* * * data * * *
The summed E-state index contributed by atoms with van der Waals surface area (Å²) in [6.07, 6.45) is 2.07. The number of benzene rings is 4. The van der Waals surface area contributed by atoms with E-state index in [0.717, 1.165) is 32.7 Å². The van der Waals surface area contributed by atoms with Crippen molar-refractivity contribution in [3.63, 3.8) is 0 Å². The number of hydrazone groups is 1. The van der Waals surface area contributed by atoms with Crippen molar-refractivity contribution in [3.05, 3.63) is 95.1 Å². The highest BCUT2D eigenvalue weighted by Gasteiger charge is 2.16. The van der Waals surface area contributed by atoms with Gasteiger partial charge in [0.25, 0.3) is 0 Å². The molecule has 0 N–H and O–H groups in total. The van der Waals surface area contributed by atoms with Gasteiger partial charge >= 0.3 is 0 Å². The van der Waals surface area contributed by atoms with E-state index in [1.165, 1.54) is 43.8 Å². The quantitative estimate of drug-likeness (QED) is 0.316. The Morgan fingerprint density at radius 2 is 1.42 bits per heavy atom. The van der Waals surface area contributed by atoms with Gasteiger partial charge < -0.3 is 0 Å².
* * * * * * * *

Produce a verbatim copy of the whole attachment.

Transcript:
The summed E-state index contributed by atoms with van der Waals surface area (Å²) in [6.07, 6.45) is 2.07. The number of benzene rings is 4. The van der Waals surface area contributed by atoms with E-state index in [0.717, 1.165) is 32.7 Å². The van der Waals surface area contributed by atoms with Crippen molar-refractivity contribution in [3.63, 3.8) is 0 Å². The number of hydrazone groups is 1. The van der Waals surface area contributed by atoms with Crippen molar-refractivity contribution in [3.05, 3.63) is 95.1 Å². The highest BCUT2D eigenvalue weighted by Gasteiger charge is 2.16. The van der Waals surface area contributed by atoms with Gasteiger partial charge in [0.25, 0.3) is 0 Å². The molecule has 0 N–H and O–H groups in total. The van der Waals surface area contributed by atoms with Gasteiger partial charge >= 0.3 is 0 Å². The van der Waals surface area contributed by atoms with E-state index in [1.165, 1.54) is 43.8 Å². The quantitative estimate of drug-likeness (QED) is 0.316. The Morgan fingerprint density at radius 2 is 1.42 bits per heavy atom. The van der Waals surface area contributed by atoms with Gasteiger partial charge < -0.3 is 0 Å².